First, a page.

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Our kids need to be reminded of risk


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THE arrest of a teenage boy in Bali for possession of marijuana should serve as a warning to families planning an overseas holiday to talk to their children about the enormous risk that comes with illegal drug possession.

For one 14-year-old boy and his New South Wales parents, the warning has come too late as he faces uncertainty in a cell at Denpasar’s police headquarters in a country with a hard-line reputation for dealing with drug offenders.

As anyone who travels to Bali knows, Australians are flocking to the island paradise in droves, and now represent the number-one source of all foreign arrivals.

In July this year, 437,000 Australians had travelled to Bali over the past year, a 27 per cent jump year-on-year.

It’s no secret as to what is luring holiday-makers to the island – a relaxed, laid-back experience where Australians can indulge in their passion for food, drink and fine hotels without breaking the bank.

Like this latest family caught up in a Bali drug arrest, many Australians are repeat visitors; making more than one visit per year by taking advantage of airfares significantly cheaper than those to Australian destinations.

Folk arriving at Bali’s Ngurah Rai airport are ominously greeted by huge signs stating: “Welcome to Indonesia, Death penalty for drug traffickers”.

For those who ignore the risk, the string of Australians serving seriously long jail terms in the tough Kerobokan Prison for drug possession and trafficking should help underscore that money and political intervention will not save Australians acting up abroad.

What Australians need to do is wake up and understand the responsibility that comes with entering a country with a different set of laws to our own.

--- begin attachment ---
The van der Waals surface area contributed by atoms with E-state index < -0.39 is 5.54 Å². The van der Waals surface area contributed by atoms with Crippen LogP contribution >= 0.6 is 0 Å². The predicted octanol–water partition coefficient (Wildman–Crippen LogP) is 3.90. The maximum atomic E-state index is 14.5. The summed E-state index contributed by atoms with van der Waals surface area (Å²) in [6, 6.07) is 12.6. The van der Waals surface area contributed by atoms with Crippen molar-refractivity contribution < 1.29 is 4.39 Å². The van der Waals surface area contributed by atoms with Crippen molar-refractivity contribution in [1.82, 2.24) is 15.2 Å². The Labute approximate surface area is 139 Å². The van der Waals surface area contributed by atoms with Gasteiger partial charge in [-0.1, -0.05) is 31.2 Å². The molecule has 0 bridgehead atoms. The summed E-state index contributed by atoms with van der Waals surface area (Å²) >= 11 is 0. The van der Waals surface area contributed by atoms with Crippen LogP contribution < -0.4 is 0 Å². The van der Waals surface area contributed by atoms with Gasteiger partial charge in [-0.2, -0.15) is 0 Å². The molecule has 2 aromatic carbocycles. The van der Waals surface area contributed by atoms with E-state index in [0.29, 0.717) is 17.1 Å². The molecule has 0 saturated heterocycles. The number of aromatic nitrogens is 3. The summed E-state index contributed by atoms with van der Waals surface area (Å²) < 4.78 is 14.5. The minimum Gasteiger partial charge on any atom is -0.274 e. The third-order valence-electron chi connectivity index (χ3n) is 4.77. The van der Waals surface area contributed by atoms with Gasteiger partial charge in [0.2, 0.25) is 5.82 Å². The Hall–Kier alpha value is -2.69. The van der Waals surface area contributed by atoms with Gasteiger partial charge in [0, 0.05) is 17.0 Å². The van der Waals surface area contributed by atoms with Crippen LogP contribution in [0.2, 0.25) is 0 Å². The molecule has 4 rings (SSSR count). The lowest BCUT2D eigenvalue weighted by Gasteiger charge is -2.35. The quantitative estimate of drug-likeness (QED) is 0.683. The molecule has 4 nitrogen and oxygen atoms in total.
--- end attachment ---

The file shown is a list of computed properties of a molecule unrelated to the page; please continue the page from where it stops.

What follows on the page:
This means talking though the risks with our families, and understanding that the threat of the Indonesian death penalty is very real.

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What everyone else is thinking



I think you all have to wake up and realise that kids always know better and never listen to their parents. No good crying after the event. Just hope the punishment serves it's purpose. In this country they get a verbal slap on the wrist which is totally useless.



Nobody wants a teenager or anybody locked away in an Indonesian jail,however when are we going to wake up the the fact we are visitors and our lifstyle and beliefs are not theirs.

Stop going overseas thinking your kids can roam the streets of an overseas country where poverty and corruption do exist which leads to setups while you laze around the pool drinking cocktails.
If the 14yr old was considered mature enough to be out where this could happen without adult supervision then he is streetwise to the laws and if he is naive then his parents are cupable for neglecting their duty.

Release the boy and lock up the parents for a month.

Then perhaps this stupid & easily avoided "sting" won't happen again and if it does then que sera sera...
As an Australian who is tired of foreigners breaking our laws or not respecting our culture I am ashamed we Yet Again disrespected anothers laws.



Like Judge Judy says - by the time you get caught - you would have done it ten times... Australia can learn from Indonesia - and that way we may have less criminals behind bars by the time they are old enough to serve jail time. I think a two year jail sentence will suffice and set an example to the rest of the kids that think they are adults.

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